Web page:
What Happens During Chemotherapy for Pancreatic Cancer
Chemotherapy uses drugs to kill cancer cells. These drugs also harm healthy cells. This can cause side effects. Right now, chemotherapy alone does not cure pancreatic cancer. But it may slow the growth of the cancer for a time or help ease symptoms to help you feel better.
How often you get chemotherapy treatments depends on the type of drugs you receive. The type of chemotherapy drug you get often depends on the stage of your tumor and what other treatments you receive.
Different ways you can get chemotherapy for pancreatic cancer
The way you take chemotherapy depends on type and stage of your cancer:
Systemic therapy. Systemic means affecting the entire body. Chemotherapy that is systemic goes all through your body. This means it can kill cancer cells that have spread. You take this chemotherapy in a pill or get it by IV, into a vein. Systemic therapy harms healthy cells as well as cancer cells. This may cause side effects. If you have the drugs given intravenously, you will likely get them at an outpatient clinic. These treatments may last several hours.
Regional therapy. This type of chemotherapy treats only a certain part of your body. The doctor injects it into your pancreas or abdominal cavity (belly) to kill cells in that area. The drugs are less likely to harm other cells in your body than they would if they were put into your bloodstream. This may reduce side effects. This is not a common way to get chemotherapy for pancreatic cancer.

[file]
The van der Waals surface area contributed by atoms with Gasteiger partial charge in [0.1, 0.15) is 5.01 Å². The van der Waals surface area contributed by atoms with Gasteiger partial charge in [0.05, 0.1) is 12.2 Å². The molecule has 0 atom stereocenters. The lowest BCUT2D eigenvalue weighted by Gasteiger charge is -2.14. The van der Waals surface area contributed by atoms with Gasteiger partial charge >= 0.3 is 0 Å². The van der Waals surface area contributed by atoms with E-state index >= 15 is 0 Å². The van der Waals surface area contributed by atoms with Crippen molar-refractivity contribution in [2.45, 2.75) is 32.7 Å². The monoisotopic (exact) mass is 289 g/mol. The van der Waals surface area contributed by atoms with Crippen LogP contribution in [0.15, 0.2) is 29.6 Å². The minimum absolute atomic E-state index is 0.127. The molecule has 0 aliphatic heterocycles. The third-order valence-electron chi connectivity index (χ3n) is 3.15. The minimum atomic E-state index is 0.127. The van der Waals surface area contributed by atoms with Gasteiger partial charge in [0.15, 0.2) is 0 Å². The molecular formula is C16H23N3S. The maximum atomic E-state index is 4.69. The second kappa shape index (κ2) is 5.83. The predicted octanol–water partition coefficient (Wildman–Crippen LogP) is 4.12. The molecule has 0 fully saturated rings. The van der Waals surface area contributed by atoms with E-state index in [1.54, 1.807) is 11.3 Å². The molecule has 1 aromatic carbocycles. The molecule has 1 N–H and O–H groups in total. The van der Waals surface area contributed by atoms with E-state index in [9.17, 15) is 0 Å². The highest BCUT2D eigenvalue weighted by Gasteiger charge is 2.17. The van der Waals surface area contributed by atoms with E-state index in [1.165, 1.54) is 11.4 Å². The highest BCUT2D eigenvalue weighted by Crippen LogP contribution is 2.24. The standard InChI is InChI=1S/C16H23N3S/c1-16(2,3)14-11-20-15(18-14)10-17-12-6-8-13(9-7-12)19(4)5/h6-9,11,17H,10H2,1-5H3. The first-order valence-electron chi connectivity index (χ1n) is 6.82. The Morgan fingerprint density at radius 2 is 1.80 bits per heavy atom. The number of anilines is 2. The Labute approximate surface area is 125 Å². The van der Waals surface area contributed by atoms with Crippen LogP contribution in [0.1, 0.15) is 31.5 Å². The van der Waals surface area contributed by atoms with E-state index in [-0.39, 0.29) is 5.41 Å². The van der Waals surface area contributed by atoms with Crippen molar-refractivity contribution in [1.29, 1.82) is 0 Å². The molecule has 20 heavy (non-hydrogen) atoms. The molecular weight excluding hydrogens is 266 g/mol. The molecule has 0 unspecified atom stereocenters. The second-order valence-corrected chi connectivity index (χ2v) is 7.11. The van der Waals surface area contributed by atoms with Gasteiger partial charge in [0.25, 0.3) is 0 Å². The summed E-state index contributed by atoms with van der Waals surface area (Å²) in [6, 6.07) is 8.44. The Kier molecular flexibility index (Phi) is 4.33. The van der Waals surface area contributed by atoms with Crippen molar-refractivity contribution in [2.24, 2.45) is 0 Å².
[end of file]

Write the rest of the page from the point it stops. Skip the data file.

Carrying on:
Types of chemotherapy drugs for pancreatic cancer
The most common drug for pancreatic cancer is Gemzar (gemcitabine). Fluorouracil (5-FU) is another commonly used drug. Doctors are studying whether combining Gemzar and 5-FU with each other or with other chemotherapy drugs improves how well they work.
These are some other drugs that may be used along with Gemzar and 5-FU to treat pancreatic cancer:
Platinol AQ (cisplatin)
Researchers are always looking for new drugs and new combinations of current drugs that may work better. Ask your doctor for more information if you are interested in clinical trials that look at new treatments for pancreatic cancer.